What are common examples of Electric Shock Claims?
Many people underestimate just how easily an electric shock at work can occur. Whilst most industrial machinery and equipment operates at thousands of volts, even an exposed voltage at as low as 50 volts is all that is required to cause personal harm. When a person is ’shocked’, a current flow is channeled through the body, blocking electrical signals between the brain and muscles, causing a temporary loss of function, or ‘shock’. Understandably, then, serious injuries resulting from being exposed to electrical equipment can vary in severity – from muscular and nervous damage and thermal burns on contact, to cardiac arrest due to the effect of electricity on heartbeat rhythm, which may, in the worst case, prove fatal. These more severe cases are usually known as an electrocution.
Electrical shocks have been known to cause muscle spasms capable of breaking bones and causing fractures. Occasionally, these spasms can even cause bones to snap, or to pop out of their sockets.. Where any injuries are sustained and cause complications through no fault of your own, a personal injury claim for compensation may be built.
The main hazards relating to electrical equipment in the workplace are:
- contact with live parts which should have been covered which may cause shocks or burns
- electrical faults which could cause fire, which may be due to negligence in inspection of the premises. This might include the careless placement of exacerbating factors such as water
- fire or explosion where electricity could be the source of ignition in a potentially flammable or explosive atmosphere, which may again be accountable to negligence in maintenance checks or risk assessments
Under the Health and Safety Act of 1974, employers have a duty to ensure that necessary health and safety precautions are taken in their handling of electrical equipment. There are a number of industries where electric shocks frequently cause injury, including:
- Catering staff
- Construction/maintenance workers
- Hospital/care home staff
- Maintenance workers
- Office workers
- Theatre production staff.
This list is far from exhaustive: as we enter a more technological era, cases of electrocution are increasing in frequency.
What Are My Employer’s Responsibilities?
There are a number of key pieces of government literature that define the rights of employees to work in premises where employers have implemented electrical health and safety measures. Most pertinently, these include:
The Management of Health & Safety at Work Regulations 1999 (MHSW), which requires all employers to assess the risks which may affect the health and safety of employees and anyone else affected by what they do while at work.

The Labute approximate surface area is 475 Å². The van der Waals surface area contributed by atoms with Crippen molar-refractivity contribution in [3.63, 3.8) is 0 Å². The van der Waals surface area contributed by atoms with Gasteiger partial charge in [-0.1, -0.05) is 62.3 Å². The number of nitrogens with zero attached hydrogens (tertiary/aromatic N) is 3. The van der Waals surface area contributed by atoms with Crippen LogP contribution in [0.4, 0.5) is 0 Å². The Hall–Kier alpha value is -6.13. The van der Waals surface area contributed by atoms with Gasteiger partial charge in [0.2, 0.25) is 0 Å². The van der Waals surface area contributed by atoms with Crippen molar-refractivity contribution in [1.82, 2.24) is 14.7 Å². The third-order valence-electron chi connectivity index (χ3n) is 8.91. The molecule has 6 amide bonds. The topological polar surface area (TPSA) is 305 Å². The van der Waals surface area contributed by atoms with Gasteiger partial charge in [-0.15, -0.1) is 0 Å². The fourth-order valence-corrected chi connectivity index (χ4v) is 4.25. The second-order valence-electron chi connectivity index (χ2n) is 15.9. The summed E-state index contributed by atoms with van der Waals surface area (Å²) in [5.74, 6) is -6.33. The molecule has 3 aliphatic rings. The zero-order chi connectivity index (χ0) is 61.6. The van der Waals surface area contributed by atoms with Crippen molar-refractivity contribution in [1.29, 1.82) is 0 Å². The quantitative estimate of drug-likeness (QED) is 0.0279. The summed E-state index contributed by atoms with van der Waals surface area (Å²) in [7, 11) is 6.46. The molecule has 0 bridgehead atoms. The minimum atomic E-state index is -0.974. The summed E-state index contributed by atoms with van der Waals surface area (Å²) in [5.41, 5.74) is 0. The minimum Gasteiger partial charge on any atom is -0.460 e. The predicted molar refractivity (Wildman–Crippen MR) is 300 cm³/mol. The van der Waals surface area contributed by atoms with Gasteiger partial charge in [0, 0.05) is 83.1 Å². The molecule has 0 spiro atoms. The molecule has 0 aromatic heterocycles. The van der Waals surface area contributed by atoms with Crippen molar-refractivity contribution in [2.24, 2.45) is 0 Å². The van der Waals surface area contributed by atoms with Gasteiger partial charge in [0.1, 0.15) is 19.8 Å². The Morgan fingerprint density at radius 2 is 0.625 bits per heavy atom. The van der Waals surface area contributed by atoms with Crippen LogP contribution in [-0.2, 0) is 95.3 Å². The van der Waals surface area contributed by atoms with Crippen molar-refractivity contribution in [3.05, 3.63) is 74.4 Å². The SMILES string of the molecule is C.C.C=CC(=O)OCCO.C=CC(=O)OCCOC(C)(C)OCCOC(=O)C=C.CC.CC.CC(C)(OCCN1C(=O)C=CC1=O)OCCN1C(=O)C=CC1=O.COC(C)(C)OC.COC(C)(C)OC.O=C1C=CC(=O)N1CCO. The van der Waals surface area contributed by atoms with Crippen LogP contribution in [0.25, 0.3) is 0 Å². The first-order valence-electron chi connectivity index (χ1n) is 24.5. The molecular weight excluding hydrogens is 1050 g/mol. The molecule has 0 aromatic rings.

The Personal Protective Equipment at Work Regulations 1992 (PPEW) places emphasis on PPE, requiring that PPE, tools and equipment are inspected and maintained to ensure suitability– this legislation also provides guidance to employers on the provision of instructions, for the safe use of equipment. It is essential that after training is given, prior to working with electricity, checks are still made to ensure that workers are competent, understand the risks and have been provided with the appropriate PPE. Where adequate PPE cannot be provided, resulting in personal injury which wasn’t your fault, a personal injury claim may be built.
The Electricity At Work Regulations 1998 (EAW) states specific guidelines on the training of employees to work with electricity, as well as the measures taken to cover live wires adequately, whilst undergoing best practice procedures in performing a risk assessment involving electrical equipment.
Of all the health and safety measures available, a risk assessment is arguably the most important. When adequately performed, it should take into account all risks associated with electricity, and help managers and supervisors to decide on what is required for employees to safely use and maintain electrical installations and equipment, and how often maintenance should be scheduled and performed.
A risk assessment should also account for contextual factors and contingencies throughout the working year, particularly where work around electricity is a regular occurrence. The risks are greatest in harsh conditions, and employers should be aware of these risk factors and take mitigating measures, either by calling off electrical work or by equipping the premises and workers, and ensuring all employees are aware of potential risks. Common examples of electrical risk factors are: